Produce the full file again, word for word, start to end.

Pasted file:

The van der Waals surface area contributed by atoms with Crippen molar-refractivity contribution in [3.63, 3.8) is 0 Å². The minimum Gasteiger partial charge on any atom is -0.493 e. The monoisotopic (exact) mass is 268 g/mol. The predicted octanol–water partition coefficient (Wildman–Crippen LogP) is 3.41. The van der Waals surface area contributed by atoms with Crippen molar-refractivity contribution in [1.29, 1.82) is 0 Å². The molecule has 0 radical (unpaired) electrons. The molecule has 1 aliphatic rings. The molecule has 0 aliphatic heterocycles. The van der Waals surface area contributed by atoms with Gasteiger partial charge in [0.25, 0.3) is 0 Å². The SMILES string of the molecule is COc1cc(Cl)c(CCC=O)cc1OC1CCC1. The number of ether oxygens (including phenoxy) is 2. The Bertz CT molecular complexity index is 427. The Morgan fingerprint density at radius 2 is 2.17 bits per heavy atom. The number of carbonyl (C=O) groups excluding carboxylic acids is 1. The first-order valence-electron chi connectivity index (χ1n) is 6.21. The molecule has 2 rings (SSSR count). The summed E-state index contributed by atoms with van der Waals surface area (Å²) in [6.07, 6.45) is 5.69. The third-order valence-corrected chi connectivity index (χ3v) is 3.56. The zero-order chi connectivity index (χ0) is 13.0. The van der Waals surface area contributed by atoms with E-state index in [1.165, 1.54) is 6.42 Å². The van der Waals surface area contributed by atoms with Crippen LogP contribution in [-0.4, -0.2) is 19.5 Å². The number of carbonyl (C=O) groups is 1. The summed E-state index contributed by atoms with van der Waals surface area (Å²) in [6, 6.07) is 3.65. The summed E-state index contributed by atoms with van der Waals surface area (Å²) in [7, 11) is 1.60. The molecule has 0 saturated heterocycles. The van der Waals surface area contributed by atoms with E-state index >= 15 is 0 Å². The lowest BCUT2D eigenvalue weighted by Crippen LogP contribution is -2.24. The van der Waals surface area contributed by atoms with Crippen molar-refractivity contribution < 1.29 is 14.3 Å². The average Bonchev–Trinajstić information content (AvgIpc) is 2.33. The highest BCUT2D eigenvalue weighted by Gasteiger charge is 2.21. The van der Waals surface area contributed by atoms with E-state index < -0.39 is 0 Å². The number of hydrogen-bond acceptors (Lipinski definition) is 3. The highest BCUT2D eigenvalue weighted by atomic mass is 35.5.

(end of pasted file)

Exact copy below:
The van der Waals surface area contributed by atoms with Crippen molar-refractivity contribution in [3.63, 3.8) is 0 Å². The minimum Gasteiger partial charge on any atom is -0.493 e. The monoisotopic (exact) mass is 268 g/mol. The predicted octanol–water partition coefficient (Wildman–Crippen LogP) is 3.41. The van der Waals surface area contributed by atoms with Crippen molar-refractivity contribution in [1.29, 1.82) is 0 Å². The molecule has 0 radical (unpaired) electrons. The molecule has 1 aliphatic rings. The molecule has 0 aliphatic heterocycles. The van der Waals surface area contributed by atoms with Gasteiger partial charge in [0.25, 0.3) is 0 Å². The SMILES string of the molecule is COc1cc(Cl)c(CCC=O)cc1OC1CCC1. The number of ether oxygens (including phenoxy) is 2. The Bertz CT molecular complexity index is 427. The Morgan fingerprint density at radius 2 is 2.17 bits per heavy atom. The number of carbonyl (C=O) groups excluding carboxylic acids is 1. The first-order valence-electron chi connectivity index (χ1n) is 6.21. The molecule has 2 rings (SSSR count). The summed E-state index contributed by atoms with van der Waals surface area (Å²) in [6.07, 6.45) is 5.69. The third-order valence-corrected chi connectivity index (χ3v) is 3.56. The zero-order chi connectivity index (χ0) is 13.0. The van der Waals surface area contributed by atoms with E-state index in [1.165, 1.54) is 6.42 Å². The van der Waals surface area contributed by atoms with Crippen LogP contribution in [-0.4, -0.2) is 19.5 Å². The number of carbonyl (C=O) groups is 1. The summed E-state index contributed by atoms with van der Waals surface area (Å²) in [6, 6.07) is 3.65. The summed E-state index contributed by atoms with van der Waals surface area (Å²) in [7, 11) is 1.60. The molecule has 0 saturated heterocycles. The van der Waals surface area contributed by atoms with E-state index >= 15 is 0 Å². The lowest BCUT2D eigenvalue weighted by Crippen LogP contribution is -2.24. The van der Waals surface area contributed by atoms with Crippen molar-refractivity contribution < 1.29 is 14.3 Å². The average Bonchev–Trinajstić information content (AvgIpc) is 2.33. The highest BCUT2D eigenvalue weighted by Gasteiger charge is 2.21. The van der Waals surface area contributed by atoms with E-state index < -0.39 is 0 Å². The number of hydrogen-bond acceptors (Lipinski definition) is 3. The highest BCUT2D eigenvalue weighted by atomic mass is 35.5.